Published: 23rd February 2020
When you dissolve a limited company, whether through Members’ Voluntary Liquidation (MVL) or voluntary strike-off, any debts that are still owed must be repaid. Members’ Voluntary Liquidation is administered by a licensed insolvency practitioner (IP) who ensures that creditors are repaid in full.
Company dissolution, however, is carried out by the directors of the company, who may be unaware that the company can be restored if debts still exist. Creditors must be informed of the intention to strike-off the company so they can object if necessary, and it’s the directors’ duty to make sure they contact all creditors.
Solvency is the main initial consideration when thinking about dissolving and closing down a company, as if it’s not solvent, directors must consider an insolvent liquidation. Where a Members’ Voluntary Liquidation is concerned and a company does have debts, the liquidator will realise the company’s assets to repay creditors and then distribute any excess funds among shareholders.
Prior to this, directors sign a Declaration of Solvency to state the company can repay within a period of 12 months. If directors are considering dissolving the company themselves, they distribute the company’s assets, bring its tax position up-to-date, confirm the ability to pay any debts, and close down the business over a period of three months.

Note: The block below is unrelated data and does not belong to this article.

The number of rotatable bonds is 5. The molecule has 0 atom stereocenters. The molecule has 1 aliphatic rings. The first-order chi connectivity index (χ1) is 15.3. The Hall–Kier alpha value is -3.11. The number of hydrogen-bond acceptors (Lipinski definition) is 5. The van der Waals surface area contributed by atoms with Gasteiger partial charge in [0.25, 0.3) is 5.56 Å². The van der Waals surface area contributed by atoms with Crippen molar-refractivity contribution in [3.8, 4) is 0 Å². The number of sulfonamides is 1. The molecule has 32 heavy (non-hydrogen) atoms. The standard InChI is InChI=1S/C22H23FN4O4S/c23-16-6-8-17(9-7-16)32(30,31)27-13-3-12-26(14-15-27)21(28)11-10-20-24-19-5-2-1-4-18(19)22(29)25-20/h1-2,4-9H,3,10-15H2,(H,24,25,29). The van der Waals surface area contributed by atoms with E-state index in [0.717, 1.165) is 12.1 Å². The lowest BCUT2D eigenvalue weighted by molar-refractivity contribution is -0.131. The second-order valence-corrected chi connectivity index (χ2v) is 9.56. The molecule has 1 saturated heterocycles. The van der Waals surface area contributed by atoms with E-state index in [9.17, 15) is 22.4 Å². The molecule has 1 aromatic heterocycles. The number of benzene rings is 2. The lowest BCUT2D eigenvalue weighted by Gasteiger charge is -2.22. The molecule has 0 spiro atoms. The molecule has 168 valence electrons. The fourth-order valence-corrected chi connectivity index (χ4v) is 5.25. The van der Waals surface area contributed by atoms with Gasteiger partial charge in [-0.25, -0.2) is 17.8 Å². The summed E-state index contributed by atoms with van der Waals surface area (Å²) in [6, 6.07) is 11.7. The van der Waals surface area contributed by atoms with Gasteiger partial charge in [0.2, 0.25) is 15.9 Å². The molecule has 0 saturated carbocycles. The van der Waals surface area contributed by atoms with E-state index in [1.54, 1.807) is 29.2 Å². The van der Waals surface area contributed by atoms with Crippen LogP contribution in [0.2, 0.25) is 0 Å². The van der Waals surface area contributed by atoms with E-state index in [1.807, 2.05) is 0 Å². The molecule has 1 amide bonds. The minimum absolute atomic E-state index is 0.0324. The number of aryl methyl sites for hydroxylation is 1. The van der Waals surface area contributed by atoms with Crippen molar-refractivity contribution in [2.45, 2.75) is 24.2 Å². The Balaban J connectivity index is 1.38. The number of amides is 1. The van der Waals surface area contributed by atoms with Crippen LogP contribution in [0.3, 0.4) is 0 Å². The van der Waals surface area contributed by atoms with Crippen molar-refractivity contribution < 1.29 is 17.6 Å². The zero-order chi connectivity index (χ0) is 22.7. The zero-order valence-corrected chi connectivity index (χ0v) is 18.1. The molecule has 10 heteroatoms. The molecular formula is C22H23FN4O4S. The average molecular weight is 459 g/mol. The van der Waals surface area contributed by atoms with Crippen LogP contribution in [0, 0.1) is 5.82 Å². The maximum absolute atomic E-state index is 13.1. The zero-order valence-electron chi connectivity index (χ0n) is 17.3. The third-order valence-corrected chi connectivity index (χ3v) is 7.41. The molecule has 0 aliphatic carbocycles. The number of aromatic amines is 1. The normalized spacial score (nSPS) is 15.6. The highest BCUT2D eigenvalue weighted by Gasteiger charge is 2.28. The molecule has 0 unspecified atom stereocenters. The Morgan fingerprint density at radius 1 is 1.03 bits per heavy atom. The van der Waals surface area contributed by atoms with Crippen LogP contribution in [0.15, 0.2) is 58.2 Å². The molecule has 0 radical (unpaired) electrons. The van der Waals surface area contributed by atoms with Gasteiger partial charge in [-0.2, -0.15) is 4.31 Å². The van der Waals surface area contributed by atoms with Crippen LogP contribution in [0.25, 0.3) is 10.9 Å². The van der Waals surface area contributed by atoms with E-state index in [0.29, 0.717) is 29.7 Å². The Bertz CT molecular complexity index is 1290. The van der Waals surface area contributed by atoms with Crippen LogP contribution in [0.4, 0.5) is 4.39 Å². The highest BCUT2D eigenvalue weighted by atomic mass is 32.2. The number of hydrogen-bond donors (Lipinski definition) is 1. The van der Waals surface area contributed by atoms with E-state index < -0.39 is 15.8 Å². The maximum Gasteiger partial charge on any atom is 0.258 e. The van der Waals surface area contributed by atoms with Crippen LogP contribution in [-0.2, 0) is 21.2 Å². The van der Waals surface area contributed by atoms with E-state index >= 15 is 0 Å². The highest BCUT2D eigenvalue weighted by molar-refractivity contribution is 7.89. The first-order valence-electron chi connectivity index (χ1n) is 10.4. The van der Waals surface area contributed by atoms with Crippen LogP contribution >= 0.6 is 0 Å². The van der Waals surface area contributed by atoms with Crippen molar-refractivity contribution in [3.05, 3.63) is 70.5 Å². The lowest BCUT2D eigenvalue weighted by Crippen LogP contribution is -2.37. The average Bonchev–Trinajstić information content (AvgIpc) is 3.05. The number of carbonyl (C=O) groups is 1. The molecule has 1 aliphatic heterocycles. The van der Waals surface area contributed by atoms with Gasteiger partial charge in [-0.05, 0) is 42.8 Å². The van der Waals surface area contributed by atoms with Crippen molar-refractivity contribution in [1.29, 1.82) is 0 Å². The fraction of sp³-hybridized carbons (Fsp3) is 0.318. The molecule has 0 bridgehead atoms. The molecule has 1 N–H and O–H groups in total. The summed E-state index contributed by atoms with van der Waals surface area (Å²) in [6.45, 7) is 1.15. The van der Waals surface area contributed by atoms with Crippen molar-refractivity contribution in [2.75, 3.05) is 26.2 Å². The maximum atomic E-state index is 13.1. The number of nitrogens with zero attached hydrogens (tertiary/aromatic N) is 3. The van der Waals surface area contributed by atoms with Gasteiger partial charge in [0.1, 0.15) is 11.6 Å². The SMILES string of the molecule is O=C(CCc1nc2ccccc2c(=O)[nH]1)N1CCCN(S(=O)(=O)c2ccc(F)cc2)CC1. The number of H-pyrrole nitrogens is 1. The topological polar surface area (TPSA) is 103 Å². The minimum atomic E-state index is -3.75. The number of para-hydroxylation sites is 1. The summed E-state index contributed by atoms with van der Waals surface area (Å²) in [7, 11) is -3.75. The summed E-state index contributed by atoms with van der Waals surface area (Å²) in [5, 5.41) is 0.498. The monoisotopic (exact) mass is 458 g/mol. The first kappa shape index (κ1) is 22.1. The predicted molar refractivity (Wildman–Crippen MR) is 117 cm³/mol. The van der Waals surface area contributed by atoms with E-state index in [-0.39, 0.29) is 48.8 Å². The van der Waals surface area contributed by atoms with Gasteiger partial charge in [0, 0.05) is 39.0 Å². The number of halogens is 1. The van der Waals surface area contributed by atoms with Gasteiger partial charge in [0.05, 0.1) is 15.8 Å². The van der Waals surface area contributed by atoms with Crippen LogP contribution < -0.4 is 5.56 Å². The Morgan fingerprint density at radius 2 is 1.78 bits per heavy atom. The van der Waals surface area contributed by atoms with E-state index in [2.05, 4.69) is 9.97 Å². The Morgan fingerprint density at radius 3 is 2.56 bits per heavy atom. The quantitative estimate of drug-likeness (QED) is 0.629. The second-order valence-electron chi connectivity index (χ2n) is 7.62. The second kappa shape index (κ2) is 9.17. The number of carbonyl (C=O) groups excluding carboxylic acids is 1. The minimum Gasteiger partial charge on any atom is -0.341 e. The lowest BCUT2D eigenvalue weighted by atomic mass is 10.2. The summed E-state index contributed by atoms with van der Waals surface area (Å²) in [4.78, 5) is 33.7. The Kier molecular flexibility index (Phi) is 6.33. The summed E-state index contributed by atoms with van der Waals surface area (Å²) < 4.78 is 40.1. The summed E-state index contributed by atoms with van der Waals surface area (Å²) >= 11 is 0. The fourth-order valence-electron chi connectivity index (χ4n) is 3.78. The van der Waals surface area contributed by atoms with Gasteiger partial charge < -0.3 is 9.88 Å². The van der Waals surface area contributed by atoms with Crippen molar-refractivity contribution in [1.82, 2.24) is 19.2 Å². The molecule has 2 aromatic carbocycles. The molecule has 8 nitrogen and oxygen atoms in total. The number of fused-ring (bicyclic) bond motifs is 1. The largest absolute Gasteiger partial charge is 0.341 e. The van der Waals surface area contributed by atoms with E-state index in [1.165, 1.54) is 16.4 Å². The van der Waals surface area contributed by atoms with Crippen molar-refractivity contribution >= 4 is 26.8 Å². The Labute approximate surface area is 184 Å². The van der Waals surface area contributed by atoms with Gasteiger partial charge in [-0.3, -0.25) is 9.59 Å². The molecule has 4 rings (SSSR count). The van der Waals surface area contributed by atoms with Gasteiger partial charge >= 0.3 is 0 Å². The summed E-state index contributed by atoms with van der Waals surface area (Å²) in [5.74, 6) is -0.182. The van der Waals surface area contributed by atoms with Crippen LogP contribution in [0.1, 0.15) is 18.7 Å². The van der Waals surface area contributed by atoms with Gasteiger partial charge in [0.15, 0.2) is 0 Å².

Sometimes debts still exist even when directors have made a formal statement that the company was solvent when dissolved. Regardless of whether this is done deliberately, it’s likely that the creditor(s) involved will seek to have the company restored to the register.
This leaves directors open to accusations of misconduct, as they’re expected to know their company’s financial position at all times. The company may then need to undergo an insolvent liquidation process called Creditors’ Voluntary Liquidation (CVL).
Creditors’ Voluntary Liquidation is the appropriate way to close down a business that still owes money. A CVL places the interests of those owed money to the fore, and ensures they receive the highest return possible in the circumstances.
Dissolving a company with debts via voluntary strike-off is not a good idea for directors, as they could face serious repercussions including personal liability and disqualification for up to 15 years.
In reality, it’s unlikely that Companies House will grant an application for strike-off if debts do still exist - the application for strike-off is publicly advertised, which means creditors can view it and make an objection.
The alternative - an insolvent liquidation – is not an ideal option, but it’s possible that by taking this route the directors could claim redundancy pay if they’re also employees of their limited company.
Begbies Traynor can provide more detailed information on company dissolution, and solvent/insolvent liquidation, and will ensure you understand how each process works. Please contact one of our partner-led team to arrange a same-day consultation free-of-charge. We operate a wide network of offices throughout the UK.